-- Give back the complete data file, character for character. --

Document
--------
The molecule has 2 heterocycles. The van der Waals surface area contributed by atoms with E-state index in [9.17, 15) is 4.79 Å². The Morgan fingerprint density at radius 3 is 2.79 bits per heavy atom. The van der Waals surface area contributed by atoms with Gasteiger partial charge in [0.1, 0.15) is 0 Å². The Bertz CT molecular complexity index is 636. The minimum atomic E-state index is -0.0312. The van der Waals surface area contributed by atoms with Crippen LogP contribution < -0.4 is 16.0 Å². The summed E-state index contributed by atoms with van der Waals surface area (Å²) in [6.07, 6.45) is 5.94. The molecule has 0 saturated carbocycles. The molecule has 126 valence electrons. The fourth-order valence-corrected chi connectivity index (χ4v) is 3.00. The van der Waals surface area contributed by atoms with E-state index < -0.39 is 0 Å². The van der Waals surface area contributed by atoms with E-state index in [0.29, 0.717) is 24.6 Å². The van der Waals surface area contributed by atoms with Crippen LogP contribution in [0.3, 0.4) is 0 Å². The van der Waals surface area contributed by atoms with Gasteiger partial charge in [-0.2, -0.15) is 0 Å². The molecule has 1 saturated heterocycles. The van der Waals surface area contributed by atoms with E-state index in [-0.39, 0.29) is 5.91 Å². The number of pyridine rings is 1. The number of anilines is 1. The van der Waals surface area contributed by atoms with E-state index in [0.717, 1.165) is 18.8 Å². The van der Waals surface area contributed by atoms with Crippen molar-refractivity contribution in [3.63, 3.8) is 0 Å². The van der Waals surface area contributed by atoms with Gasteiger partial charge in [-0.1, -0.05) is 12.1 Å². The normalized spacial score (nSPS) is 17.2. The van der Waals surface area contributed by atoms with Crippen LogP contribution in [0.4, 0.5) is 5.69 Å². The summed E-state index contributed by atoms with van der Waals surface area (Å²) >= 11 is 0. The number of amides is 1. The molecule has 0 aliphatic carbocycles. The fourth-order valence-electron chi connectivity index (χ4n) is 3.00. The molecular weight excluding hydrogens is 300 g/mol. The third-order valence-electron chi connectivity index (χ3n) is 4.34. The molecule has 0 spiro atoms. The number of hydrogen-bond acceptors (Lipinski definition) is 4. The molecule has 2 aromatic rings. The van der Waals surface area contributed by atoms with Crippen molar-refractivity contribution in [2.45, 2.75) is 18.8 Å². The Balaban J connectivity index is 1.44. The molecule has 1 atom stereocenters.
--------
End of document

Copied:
The molecule has 2 heterocycles. The van der Waals surface area contributed by atoms with E-state index in [9.17, 15) is 4.79 Å². The Morgan fingerprint density at radius 3 is 2.79 bits per heavy atom. The van der Waals surface area contributed by atoms with Gasteiger partial charge in [0.1, 0.15) is 0 Å². The Bertz CT molecular complexity index is 636. The minimum atomic E-state index is -0.0312. The van der Waals surface area contributed by atoms with Crippen LogP contribution < -0.4 is 16.0 Å². The summed E-state index contributed by atoms with van der Waals surface area (Å²) in [6.07, 6.45) is 5.94. The molecule has 0 saturated carbocycles. The molecule has 126 valence electrons. The fourth-order valence-corrected chi connectivity index (χ4v) is 3.00. The van der Waals surface area contributed by atoms with E-state index < -0.39 is 0 Å². The van der Waals surface area contributed by atoms with E-state index in [0.29, 0.717) is 24.6 Å². The van der Waals surface area contributed by atoms with Crippen LogP contribution in [0.3, 0.4) is 0 Å². The van der Waals surface area contributed by atoms with Gasteiger partial charge in [-0.2, -0.15) is 0 Å². The molecule has 1 saturated heterocycles. The van der Waals surface area contributed by atoms with E-state index in [-0.39, 0.29) is 5.91 Å². The number of pyridine rings is 1. The number of anilines is 1. The van der Waals surface area contributed by atoms with E-state index in [0.717, 1.165) is 18.8 Å². The van der Waals surface area contributed by atoms with Crippen molar-refractivity contribution in [3.63, 3.8) is 0 Å². The van der Waals surface area contributed by atoms with Gasteiger partial charge in [-0.1, -0.05) is 12.1 Å². The normalized spacial score (nSPS) is 17.2. The van der Waals surface area contributed by atoms with Crippen LogP contribution in [0.4, 0.5) is 5.69 Å². The summed E-state index contributed by atoms with van der Waals surface area (Å²) >= 11 is 0. The number of amides is 1. The molecule has 0 aliphatic carbocycles. The fourth-order valence-electron chi connectivity index (χ4n) is 3.00. The molecular weight excluding hydrogens is 300 g/mol. The third-order valence-electron chi connectivity index (χ3n) is 4.34. The molecule has 0 spiro atoms. The number of hydrogen-bond acceptors (Lipinski definition) is 4. The molecule has 2 aromatic rings. The van der Waals surface area contributed by atoms with Crippen molar-refractivity contribution in [2.45, 2.75) is 18.8 Å². The Balaban J connectivity index is 1.44. The molecule has 1 atom stereocenters.